Even when US President Joe Biden finally spoke of the need for a humanitarian pause, he did not do so in the context of the on-going slaughter of Palestinian civilians: he wanted a pause to get the hostages out of Gaza, so that presumably, afterwards, Israel forces could continue their bombardment of refugee camps and civilian homes. But surely, just as it is totally wrong of Hamas to hold civilians as hostages, it is totally wrong of Israel to bomb civilians.
The argument that Hamas is “hiding behind civilians” does not cut ice, as Gaza is a thickly populated and small tract of land. The only way Hamas could operate outside civilian areas would be if its militants essentially lined themselves up against the border with Israel in the open desert. This, it appears to me, they are unlikely to do.
But, yes, Israel does have a point too. Hamas has needlessly endangered the citizens it ought to have protected. Israel, with its Zionist policies, endangers its citizens too, but it has ways by which to protect them: safe rooms, bunkers, a vastly powerful army, and above all Big Brother America who does not just watch but intervenes when required.
What does Hamas have?
Tunnels under Gaza to hide in while Palestinian civilians do not even have that? If Israeli Prime Minister Netanyahu should be taught a lesson by the electorate for his viciousness and failures, so should Hamas – and its vacuous backers, like Iran – be held accountable for giving Zionists a convenient excuse to perpetrate this genocide.
Hamas spokesmen seem to argue that their terror attack brought the matter of Palestine back on the global agenda. But their desperate October 7 incursion lost them much support – such as that of Thailand, whose innocent workers in Israel were killed or kidnapped – and laid Palestinians open to devastation.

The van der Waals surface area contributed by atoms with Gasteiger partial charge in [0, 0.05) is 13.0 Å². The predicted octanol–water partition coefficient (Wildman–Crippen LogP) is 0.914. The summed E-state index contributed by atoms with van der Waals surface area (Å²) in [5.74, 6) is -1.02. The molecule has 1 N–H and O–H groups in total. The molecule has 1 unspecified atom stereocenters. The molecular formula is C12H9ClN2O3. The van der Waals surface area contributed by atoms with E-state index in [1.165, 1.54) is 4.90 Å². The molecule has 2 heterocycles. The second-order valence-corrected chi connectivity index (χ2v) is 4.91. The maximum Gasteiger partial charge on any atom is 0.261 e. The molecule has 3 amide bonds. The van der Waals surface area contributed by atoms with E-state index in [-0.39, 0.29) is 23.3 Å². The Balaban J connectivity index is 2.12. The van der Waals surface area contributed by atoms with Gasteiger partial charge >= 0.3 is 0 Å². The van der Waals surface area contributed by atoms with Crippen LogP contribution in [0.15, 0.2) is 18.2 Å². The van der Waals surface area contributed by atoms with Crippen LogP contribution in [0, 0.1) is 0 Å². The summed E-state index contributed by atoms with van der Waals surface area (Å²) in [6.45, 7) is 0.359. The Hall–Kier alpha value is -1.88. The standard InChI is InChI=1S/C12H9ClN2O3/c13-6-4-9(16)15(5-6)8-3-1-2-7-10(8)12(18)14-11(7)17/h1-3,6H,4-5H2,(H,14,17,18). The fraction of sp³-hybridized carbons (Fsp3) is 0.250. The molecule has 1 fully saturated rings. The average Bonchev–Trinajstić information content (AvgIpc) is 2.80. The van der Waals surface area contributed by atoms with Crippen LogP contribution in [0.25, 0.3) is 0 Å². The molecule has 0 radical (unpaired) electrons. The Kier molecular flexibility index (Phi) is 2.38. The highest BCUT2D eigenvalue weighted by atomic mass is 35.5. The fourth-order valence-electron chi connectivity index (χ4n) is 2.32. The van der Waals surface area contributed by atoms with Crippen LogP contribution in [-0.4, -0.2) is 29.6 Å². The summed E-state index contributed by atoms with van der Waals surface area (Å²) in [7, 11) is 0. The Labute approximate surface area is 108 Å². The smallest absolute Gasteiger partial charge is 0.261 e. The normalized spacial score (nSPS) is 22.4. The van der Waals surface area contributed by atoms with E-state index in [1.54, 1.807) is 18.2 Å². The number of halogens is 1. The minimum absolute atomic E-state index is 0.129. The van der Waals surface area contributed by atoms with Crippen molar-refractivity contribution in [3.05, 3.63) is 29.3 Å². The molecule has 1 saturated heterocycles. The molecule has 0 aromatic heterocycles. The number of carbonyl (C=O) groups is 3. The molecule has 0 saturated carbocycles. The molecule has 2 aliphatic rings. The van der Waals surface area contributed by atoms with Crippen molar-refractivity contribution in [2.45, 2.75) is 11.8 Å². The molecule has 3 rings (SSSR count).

It is easy to get carried away by all those zombie shows on CNN discussing how the terror attack had been planned. The October 7 attack was not just brutal, it was as little thought out as the current bombing of Gaza. It worked because Netanyahu and Co, having allowed Hamas to survive as a political force that gave them strategic advantages, had simply not expected it to do something so dramatically brutal.
That Hamas had no real political strategy in mind is underlined by the fact that they do not even seem to know where all their hostages are and did not have the political vision to spare or release citizens from non-combatant nations, such as Thailand.
Apart from the genocide that is being perpetuated, the most that Hamas’s terror attack will achieve is a greatly truncated and hobbled “Palestinian state”, which will not be allowed by Israel and the West to prosper or survive. It will just be a conscience-clearing exercise by the West, once the genocide is over, so that when it folds up in 50 or 70 years, they can say, well, what can we do? The Zionists will snicker: We said so.
But just as (white) Americans and Palestinians need to think about who leads them into the future, so do Israelis. Do they want to be led by people who can only imagine Israel as a military state in perpetual danger from its neighbouring spaces? Do they want to be represented by people who dishonour the memory of the six million Jews who were murdered during the Holocaust by applying the term “anti-semitic” to anyone who simply wants a fair chance and an honourable life for Palestinians? No one else can answer these questions for Israelis, Palestinians, or Americans.
Tabish Khair, the author of several books, is an associate professor in the Department of English, University of Aarhus, Denmark.